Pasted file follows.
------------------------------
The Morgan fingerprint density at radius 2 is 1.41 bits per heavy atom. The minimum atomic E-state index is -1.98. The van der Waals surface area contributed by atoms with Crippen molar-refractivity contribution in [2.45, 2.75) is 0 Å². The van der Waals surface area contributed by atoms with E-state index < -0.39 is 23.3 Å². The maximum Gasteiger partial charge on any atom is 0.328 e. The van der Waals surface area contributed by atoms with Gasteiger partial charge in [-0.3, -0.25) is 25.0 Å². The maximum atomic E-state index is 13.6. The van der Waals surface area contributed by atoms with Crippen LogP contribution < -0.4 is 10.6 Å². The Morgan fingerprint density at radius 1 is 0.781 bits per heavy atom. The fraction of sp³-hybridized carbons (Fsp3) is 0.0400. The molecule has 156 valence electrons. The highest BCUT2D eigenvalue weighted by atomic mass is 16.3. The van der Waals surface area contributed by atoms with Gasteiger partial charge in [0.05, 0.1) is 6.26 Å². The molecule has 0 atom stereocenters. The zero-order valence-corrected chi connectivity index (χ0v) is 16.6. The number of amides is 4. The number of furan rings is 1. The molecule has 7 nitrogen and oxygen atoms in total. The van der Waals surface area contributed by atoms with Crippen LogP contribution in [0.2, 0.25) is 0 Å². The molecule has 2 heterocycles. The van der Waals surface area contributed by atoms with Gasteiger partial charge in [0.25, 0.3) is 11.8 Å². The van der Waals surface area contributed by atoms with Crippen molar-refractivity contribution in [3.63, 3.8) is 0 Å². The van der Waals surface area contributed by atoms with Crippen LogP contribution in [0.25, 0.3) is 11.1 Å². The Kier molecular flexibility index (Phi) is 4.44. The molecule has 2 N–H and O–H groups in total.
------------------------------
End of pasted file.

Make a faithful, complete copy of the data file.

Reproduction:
The Morgan fingerprint density at radius 2 is 1.41 bits per heavy atom. The minimum atomic E-state index is -1.98. The van der Waals surface area contributed by atoms with Crippen molar-refractivity contribution in [2.45, 2.75) is 0 Å². The van der Waals surface area contributed by atoms with E-state index < -0.39 is 23.3 Å². The maximum Gasteiger partial charge on any atom is 0.328 e. The van der Waals surface area contributed by atoms with Gasteiger partial charge in [-0.3, -0.25) is 25.0 Å². The maximum atomic E-state index is 13.6. The van der Waals surface area contributed by atoms with Crippen LogP contribution < -0.4 is 10.6 Å². The Morgan fingerprint density at radius 1 is 0.781 bits per heavy atom. The fraction of sp³-hybridized carbons (Fsp3) is 0.0400. The molecule has 156 valence electrons. The highest BCUT2D eigenvalue weighted by atomic mass is 16.3. The van der Waals surface area contributed by atoms with Gasteiger partial charge in [0.05, 0.1) is 6.26 Å². The molecule has 0 atom stereocenters. The zero-order valence-corrected chi connectivity index (χ0v) is 16.6. The number of amides is 4. The number of furan rings is 1. The molecule has 7 nitrogen and oxygen atoms in total. The van der Waals surface area contributed by atoms with Crippen LogP contribution in [0.2, 0.25) is 0 Å². The molecule has 2 heterocycles. The van der Waals surface area contributed by atoms with Gasteiger partial charge in [0.25, 0.3) is 11.8 Å². The van der Waals surface area contributed by atoms with Crippen molar-refractivity contribution in [3.63, 3.8) is 0 Å². The van der Waals surface area contributed by atoms with Crippen LogP contribution in [0.25, 0.3) is 11.1 Å². The Kier molecular flexibility index (Phi) is 4.44. The molecule has 2 N–H and O–H groups in total.